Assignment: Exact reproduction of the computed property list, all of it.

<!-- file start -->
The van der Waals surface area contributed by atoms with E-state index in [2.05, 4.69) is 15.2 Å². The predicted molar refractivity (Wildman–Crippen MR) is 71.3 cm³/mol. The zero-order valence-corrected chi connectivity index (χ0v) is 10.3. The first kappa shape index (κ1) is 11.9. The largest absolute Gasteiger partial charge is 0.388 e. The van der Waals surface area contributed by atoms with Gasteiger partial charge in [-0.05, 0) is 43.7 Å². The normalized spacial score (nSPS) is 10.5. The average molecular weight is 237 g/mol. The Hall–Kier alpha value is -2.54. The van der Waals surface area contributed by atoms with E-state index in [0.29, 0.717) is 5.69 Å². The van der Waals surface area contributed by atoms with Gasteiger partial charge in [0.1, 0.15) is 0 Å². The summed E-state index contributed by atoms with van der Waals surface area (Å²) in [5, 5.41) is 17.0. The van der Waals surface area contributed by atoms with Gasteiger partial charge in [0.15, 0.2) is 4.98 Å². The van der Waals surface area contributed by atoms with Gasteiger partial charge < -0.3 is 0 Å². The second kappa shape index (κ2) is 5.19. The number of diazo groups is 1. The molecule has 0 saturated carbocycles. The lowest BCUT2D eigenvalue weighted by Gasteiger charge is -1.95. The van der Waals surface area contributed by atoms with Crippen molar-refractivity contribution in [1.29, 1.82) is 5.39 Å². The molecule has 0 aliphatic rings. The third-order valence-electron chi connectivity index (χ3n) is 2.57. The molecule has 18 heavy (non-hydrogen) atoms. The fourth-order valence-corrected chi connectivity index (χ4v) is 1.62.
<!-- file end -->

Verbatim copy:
The van der Waals surface area contributed by atoms with E-state index in [2.05, 4.69) is 15.2 Å². The predicted molar refractivity (Wildman–Crippen MR) is 71.3 cm³/mol. The zero-order valence-corrected chi connectivity index (χ0v) is 10.3. The first kappa shape index (κ1) is 11.9. The largest absolute Gasteiger partial charge is 0.388 e. The van der Waals surface area contributed by atoms with Gasteiger partial charge in [-0.05, 0) is 43.7 Å². The normalized spacial score (nSPS) is 10.5. The average molecular weight is 237 g/mol. The Hall–Kier alpha value is -2.54. The van der Waals surface area contributed by atoms with E-state index in [0.29, 0.717) is 5.69 Å². The van der Waals surface area contributed by atoms with Gasteiger partial charge in [0.1, 0.15) is 0 Å². The summed E-state index contributed by atoms with van der Waals surface area (Å²) in [5, 5.41) is 17.0. The van der Waals surface area contributed by atoms with Gasteiger partial charge in [0.15, 0.2) is 4.98 Å². The van der Waals surface area contributed by atoms with Gasteiger partial charge < -0.3 is 0 Å². The second kappa shape index (κ2) is 5.19. The number of diazo groups is 1. The molecule has 0 saturated carbocycles. The lowest BCUT2D eigenvalue weighted by Gasteiger charge is -1.95. The van der Waals surface area contributed by atoms with Crippen molar-refractivity contribution in [1.29, 1.82) is 5.39 Å². The molecule has 0 aliphatic rings. The third-order valence-electron chi connectivity index (χ3n) is 2.57. The molecule has 18 heavy (non-hydrogen) atoms. The fourth-order valence-corrected chi connectivity index (χ4v) is 1.62.